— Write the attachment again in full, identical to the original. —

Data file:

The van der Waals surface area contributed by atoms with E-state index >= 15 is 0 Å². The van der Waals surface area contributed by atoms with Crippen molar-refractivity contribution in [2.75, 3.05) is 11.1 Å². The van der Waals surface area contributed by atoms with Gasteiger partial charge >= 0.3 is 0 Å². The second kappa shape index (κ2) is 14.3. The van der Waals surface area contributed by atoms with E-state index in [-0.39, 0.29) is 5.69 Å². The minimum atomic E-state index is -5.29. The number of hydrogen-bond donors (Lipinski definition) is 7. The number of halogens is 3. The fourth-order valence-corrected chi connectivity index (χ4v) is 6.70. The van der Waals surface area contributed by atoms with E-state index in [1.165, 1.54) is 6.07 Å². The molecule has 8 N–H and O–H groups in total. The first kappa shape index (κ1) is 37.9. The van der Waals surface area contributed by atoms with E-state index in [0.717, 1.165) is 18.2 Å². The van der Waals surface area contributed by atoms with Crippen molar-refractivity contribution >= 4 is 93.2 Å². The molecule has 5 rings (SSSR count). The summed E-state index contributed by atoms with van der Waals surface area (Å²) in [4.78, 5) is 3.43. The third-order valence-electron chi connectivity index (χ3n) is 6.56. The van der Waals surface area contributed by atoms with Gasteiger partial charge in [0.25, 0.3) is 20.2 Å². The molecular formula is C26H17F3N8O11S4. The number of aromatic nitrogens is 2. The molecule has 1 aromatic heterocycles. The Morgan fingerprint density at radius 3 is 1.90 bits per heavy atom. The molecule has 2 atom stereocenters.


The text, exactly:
The van der Waals surface area contributed by atoms with E-state index >= 15 is 0 Å². The van der Waals surface area contributed by atoms with Crippen molar-refractivity contribution in [2.75, 3.05) is 11.1 Å². The van der Waals surface area contributed by atoms with Gasteiger partial charge >= 0.3 is 0 Å². The second kappa shape index (κ2) is 14.3. The van der Waals surface area contributed by atoms with E-state index in [-0.39, 0.29) is 5.69 Å². The minimum atomic E-state index is -5.29. The number of hydrogen-bond donors (Lipinski definition) is 7. The number of halogens is 3. The fourth-order valence-corrected chi connectivity index (χ4v) is 6.70. The van der Waals surface area contributed by atoms with E-state index in [1.165, 1.54) is 6.07 Å². The molecule has 8 N–H and O–H groups in total. The first kappa shape index (κ1) is 37.9. The van der Waals surface area contributed by atoms with E-state index in [0.717, 1.165) is 18.2 Å². The van der Waals surface area contributed by atoms with Crippen molar-refractivity contribution >= 4 is 93.2 Å². The molecule has 5 rings (SSSR count). The summed E-state index contributed by atoms with van der Waals surface area (Å²) in [4.78, 5) is 3.43. The third-order valence-electron chi connectivity index (χ3n) is 6.56. The van der Waals surface area contributed by atoms with Gasteiger partial charge in [0.25, 0.3) is 20.2 Å². The molecular formula is C26H17F3N8O11S4. The number of aromatic nitrogens is 2. The molecule has 1 aromatic heterocycles. The Morgan fingerprint density at radius 3 is 1.90 bits per heavy atom. The molecule has 2 atom stereocenters.